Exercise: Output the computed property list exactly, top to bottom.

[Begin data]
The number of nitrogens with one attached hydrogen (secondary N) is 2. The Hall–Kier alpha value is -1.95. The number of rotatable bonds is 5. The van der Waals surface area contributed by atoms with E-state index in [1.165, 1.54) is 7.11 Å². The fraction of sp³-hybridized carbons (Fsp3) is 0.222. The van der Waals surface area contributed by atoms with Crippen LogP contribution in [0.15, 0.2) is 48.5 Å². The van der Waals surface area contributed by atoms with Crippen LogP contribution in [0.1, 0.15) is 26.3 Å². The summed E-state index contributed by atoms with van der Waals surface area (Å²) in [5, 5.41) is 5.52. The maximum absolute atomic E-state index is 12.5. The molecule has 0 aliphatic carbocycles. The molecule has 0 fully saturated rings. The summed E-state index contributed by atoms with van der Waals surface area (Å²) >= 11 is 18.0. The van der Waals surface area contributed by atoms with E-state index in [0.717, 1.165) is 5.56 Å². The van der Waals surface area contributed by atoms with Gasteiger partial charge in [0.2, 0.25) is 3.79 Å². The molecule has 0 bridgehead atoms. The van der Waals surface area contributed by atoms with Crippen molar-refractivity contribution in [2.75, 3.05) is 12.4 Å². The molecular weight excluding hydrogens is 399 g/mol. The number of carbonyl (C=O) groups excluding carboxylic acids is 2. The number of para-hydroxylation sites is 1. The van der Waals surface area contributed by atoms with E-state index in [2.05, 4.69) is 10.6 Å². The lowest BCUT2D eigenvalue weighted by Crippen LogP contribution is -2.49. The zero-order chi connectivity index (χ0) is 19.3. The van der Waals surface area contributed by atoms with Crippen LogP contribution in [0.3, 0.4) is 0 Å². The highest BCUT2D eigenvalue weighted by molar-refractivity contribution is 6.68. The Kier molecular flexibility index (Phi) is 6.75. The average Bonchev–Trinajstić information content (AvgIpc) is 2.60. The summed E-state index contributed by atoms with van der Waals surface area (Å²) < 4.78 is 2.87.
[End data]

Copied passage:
The number of nitrogens with one attached hydrogen (secondary N) is 2. The Hall–Kier alpha value is -1.95. The number of rotatable bonds is 5. The van der Waals surface area contributed by atoms with E-state index in [1.165, 1.54) is 7.11 Å². The fraction of sp³-hybridized carbons (Fsp3) is 0.222. The van der Waals surface area contributed by atoms with Crippen LogP contribution in [0.15, 0.2) is 48.5 Å². The van der Waals surface area contributed by atoms with Crippen LogP contribution in [0.1, 0.15) is 26.3 Å². The summed E-state index contributed by atoms with van der Waals surface area (Å²) in [5, 5.41) is 5.52. The maximum absolute atomic E-state index is 12.5. The molecule has 0 aliphatic carbocycles. The molecule has 0 fully saturated rings. The summed E-state index contributed by atoms with van der Waals surface area (Å²) >= 11 is 18.0. The van der Waals surface area contributed by atoms with E-state index in [0.717, 1.165) is 5.56 Å². The van der Waals surface area contributed by atoms with Gasteiger partial charge in [0.2, 0.25) is 3.79 Å². The molecule has 0 bridgehead atoms. The van der Waals surface area contributed by atoms with Crippen molar-refractivity contribution in [2.75, 3.05) is 12.4 Å². The molecular weight excluding hydrogens is 399 g/mol. The number of carbonyl (C=O) groups excluding carboxylic acids is 2. The number of para-hydroxylation sites is 1. The van der Waals surface area contributed by atoms with E-state index in [2.05, 4.69) is 10.6 Å². The lowest BCUT2D eigenvalue weighted by Crippen LogP contribution is -2.49. The zero-order chi connectivity index (χ0) is 19.3. The van der Waals surface area contributed by atoms with Crippen LogP contribution in [0.3, 0.4) is 0 Å². The highest BCUT2D eigenvalue weighted by molar-refractivity contribution is 6.68. The Kier molecular flexibility index (Phi) is 6.75. The average Bonchev–Trinajstić information content (AvgIpc) is 2.60. The summed E-state index contributed by atoms with van der Waals surface area (Å²) < 4.78 is 2.87.